This section explains how to design and add a custom constraint to our proof-systems library.

PLONK is an AIOP. That is, it is a protocol in which the prover sends polynomials as messages and the verifier sends random challenges, and then evaluates the prover’s polynomials and performs some final checks on the outputs.

PLONK is very flexible. It can be customized with constraints specific to computations of interest. For example, in Mina, we use a PLONK configuration called kimchi that has custom constraints for poseidon hashing, doing elliptic curve operations, and more.

A “PLONK configuration” specifies

  • The set of types of constraints that you would like to be able to enforce. We will describe below how these types of constraints are specified.
  • A number of “eq-able” columns W
  • A number of “advice” columns A

Under such configuration, a circuit is specified by

  • A number of rows n
  • A vector cs of constraint-types of length n. I.e., a vector that specifies, for each row, which types of constraints should be enforced on that row.
  • A vector eqs : Vec<(Position, Position)> of equalities to enforce, where struct Position { row: usize, column: usize }. E.g., if the pair (Position { row: 0, col: 8 }, Position { row: 10, col: 2 }) is in eqs, then the circuit is saying the entries in those two positions should be equal, or in other words that they refer to the same value. This is where the distinction between “eq-able” and “advice” columns comes in. The column field of a position in the eqs array can only refer to one of the first W columns. Equalities cannot be enforced on entries in the A columns after that.

Then, given such a circuit, PLONK lets you produce proofs for the statement

I know W + A “column vectors” of field elements vs: [Vec<F>; W + A] such that for each row index i < n, the constraint of type cs[i] holds on the values [vs[0][i], ..., vs[W+A - 1][i], vs[0][i+1], ..., vs[W+A - 1][i+1] and all the equalities in eqs hold. I.e., for (p1, p2) in eqs we have vs[p1.col][p1.row] == vs[p2.col][p2.row]. So, a constraint can check the values in two adjacent rows.

Specifying a constraint

Mathematically speaking, a constraint is a multivariate polynomial over the variables . In other words, there is one variable corresponding to the value of each column in the “current row” and one variable correspond to the value of each column in the “next row”.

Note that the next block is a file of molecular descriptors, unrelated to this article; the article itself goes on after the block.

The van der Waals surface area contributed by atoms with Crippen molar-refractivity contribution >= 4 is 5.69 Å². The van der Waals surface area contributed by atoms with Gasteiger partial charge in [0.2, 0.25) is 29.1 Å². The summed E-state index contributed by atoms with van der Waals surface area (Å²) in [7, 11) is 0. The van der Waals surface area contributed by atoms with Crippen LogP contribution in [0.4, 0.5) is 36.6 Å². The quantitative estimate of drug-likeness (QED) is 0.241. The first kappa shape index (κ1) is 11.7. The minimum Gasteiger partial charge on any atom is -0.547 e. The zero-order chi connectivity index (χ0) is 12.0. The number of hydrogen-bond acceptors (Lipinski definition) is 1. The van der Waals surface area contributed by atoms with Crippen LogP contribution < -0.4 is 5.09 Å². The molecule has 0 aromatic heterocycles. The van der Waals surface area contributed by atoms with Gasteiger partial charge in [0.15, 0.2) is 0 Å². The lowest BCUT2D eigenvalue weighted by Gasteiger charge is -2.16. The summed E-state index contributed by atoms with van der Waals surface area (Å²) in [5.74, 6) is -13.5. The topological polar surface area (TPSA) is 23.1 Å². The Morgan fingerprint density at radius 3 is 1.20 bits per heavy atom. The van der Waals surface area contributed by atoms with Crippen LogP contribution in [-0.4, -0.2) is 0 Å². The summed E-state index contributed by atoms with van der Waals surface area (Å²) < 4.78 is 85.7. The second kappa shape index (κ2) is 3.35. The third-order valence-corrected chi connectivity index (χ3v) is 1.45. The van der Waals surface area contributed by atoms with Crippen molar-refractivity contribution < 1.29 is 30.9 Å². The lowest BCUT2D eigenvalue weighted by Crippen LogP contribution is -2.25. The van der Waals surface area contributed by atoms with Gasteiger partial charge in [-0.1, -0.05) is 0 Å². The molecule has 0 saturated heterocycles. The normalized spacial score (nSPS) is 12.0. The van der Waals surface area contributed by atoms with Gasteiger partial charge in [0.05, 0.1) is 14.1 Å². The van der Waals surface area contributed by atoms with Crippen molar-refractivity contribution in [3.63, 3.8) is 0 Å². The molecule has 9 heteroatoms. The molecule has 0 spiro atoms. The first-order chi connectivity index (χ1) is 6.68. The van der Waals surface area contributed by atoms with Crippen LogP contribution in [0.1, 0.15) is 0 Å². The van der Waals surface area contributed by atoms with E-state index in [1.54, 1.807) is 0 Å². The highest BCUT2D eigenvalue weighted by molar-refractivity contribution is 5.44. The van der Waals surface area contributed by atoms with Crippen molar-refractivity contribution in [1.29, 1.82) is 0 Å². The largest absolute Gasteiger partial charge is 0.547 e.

In Rust, is written E::cell(Column::Witness(i), r). So, for example, the variable is written E::cell(Column::Witness(3), CurrOrNext::Next).

let w = |i| v(Column::Witness(i));


Defining a PLONK configuration

The art in proof systems comes from knowing how to design a PLONK configuration to ensure maximal efficiency for the sorts of computations you are trying to prove. That is, how to choose the numbers of columns W and A, and how to define the set of constraint types.

Let’s describe the trade-offs involved here.

The majority of the proving time for the PLONK prover is in

  • committing to the W + A column polynomials, which have length equal to the number of rows n
  • committing to the “permutation accumulator polynomial, which has length n.
  • committing to the quotient polynomial, which reduces to computing max(k, W) MSMs of size n, where k is the max degree of a constraint.
  • performing the commitment opening proof, which is mostly dependent on the number of rows n.

So all in all, the proving time is approximately equal to the time to perform W + A + 1 + max(k - 1, W) MSMs of size n, plus the cost of an opening proof for polynomials of degree n - 1.

and maybe

  • computing the combined constraint polynomial, which has degree k * n where k is the maximum degree of a constraint

  • Increasing W and A increase proof size, and they potentially impact the prover-time as the prover must compute polynomial commitments to each column, and computing a polynomial commitment corresponds to doing one MSM (multi-scalar multiplication, also called a multi-exponentiation.)

    However, often increasing the number of columns allows you to decrease the number of rows required for a given computation. For example, if you can perform one Poseidon hash in 36 rows with 5 total columns, then you can also perform it in 12 (= 36 / 3) rows with 15 (= 5 * 3) total columns.

    Decreasing the number of rows (even while keeping the total number of table entries the same) is desirable because it reduces the cost of the polynomial commitment opening proof, which is dominated by a factor linear in the number of rows, and barely depends on the number of columns.

    Increasing the number of columns also increases verifier time, as the verifier must perform one scalar-multiplication and one hash per column. Proof length is also affected by a larger number of columns, as more polynomials need to be committed and sent along to the verifier.

There is typically some interplay between these